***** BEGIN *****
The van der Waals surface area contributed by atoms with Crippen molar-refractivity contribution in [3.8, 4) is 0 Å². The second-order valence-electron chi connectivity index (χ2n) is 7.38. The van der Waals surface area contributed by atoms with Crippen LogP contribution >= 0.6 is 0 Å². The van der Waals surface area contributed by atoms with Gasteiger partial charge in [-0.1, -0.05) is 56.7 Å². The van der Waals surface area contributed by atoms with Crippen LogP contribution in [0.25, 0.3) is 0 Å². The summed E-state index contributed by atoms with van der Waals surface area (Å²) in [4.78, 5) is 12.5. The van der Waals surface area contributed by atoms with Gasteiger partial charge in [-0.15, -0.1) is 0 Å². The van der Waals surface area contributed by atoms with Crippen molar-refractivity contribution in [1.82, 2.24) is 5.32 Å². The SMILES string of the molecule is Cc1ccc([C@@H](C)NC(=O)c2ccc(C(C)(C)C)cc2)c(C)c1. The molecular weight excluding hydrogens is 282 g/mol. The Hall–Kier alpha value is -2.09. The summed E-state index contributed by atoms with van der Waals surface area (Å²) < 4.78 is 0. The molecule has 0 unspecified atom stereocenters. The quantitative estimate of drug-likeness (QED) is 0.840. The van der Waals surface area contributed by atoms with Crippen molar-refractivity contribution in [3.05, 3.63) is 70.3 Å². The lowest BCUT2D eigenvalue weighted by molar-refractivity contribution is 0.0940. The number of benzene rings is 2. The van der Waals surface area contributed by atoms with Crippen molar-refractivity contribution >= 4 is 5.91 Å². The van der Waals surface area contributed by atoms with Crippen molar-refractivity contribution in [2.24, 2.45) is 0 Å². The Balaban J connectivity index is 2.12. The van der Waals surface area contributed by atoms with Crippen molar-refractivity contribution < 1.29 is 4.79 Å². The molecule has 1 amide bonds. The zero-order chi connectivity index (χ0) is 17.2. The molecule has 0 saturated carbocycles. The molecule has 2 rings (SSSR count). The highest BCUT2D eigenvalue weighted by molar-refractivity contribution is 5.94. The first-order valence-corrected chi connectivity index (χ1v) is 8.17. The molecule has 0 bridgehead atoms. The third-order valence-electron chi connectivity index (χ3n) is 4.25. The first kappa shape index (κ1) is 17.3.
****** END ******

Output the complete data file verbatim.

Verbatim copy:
The van der Waals surface area contributed by atoms with Crippen molar-refractivity contribution in [3.8, 4) is 0 Å². The second-order valence-electron chi connectivity index (χ2n) is 7.38. The van der Waals surface area contributed by atoms with Crippen LogP contribution >= 0.6 is 0 Å². The van der Waals surface area contributed by atoms with Gasteiger partial charge in [-0.1, -0.05) is 56.7 Å². The van der Waals surface area contributed by atoms with Crippen LogP contribution in [0.25, 0.3) is 0 Å². The summed E-state index contributed by atoms with van der Waals surface area (Å²) in [4.78, 5) is 12.5. The van der Waals surface area contributed by atoms with Gasteiger partial charge in [-0.15, -0.1) is 0 Å². The van der Waals surface area contributed by atoms with Crippen molar-refractivity contribution in [1.82, 2.24) is 5.32 Å². The SMILES string of the molecule is Cc1ccc([C@@H](C)NC(=O)c2ccc(C(C)(C)C)cc2)c(C)c1. The molecular weight excluding hydrogens is 282 g/mol. The Hall–Kier alpha value is -2.09. The summed E-state index contributed by atoms with van der Waals surface area (Å²) < 4.78 is 0. The molecule has 0 unspecified atom stereocenters. The quantitative estimate of drug-likeness (QED) is 0.840. The van der Waals surface area contributed by atoms with Crippen molar-refractivity contribution in [3.05, 3.63) is 70.3 Å². The lowest BCUT2D eigenvalue weighted by molar-refractivity contribution is 0.0940. The number of benzene rings is 2. The van der Waals surface area contributed by atoms with Crippen molar-refractivity contribution >= 4 is 5.91 Å². The van der Waals surface area contributed by atoms with Crippen molar-refractivity contribution in [2.24, 2.45) is 0 Å². The Balaban J connectivity index is 2.12. The van der Waals surface area contributed by atoms with Crippen molar-refractivity contribution < 1.29 is 4.79 Å². The molecule has 1 amide bonds. The zero-order chi connectivity index (χ0) is 17.2. The molecule has 0 saturated carbocycles. The molecule has 2 rings (SSSR count). The highest BCUT2D eigenvalue weighted by molar-refractivity contribution is 5.94. The first-order valence-corrected chi connectivity index (χ1v) is 8.17. The molecule has 0 bridgehead atoms. The third-order valence-electron chi connectivity index (χ3n) is 4.25. The first kappa shape index (κ1) is 17.3.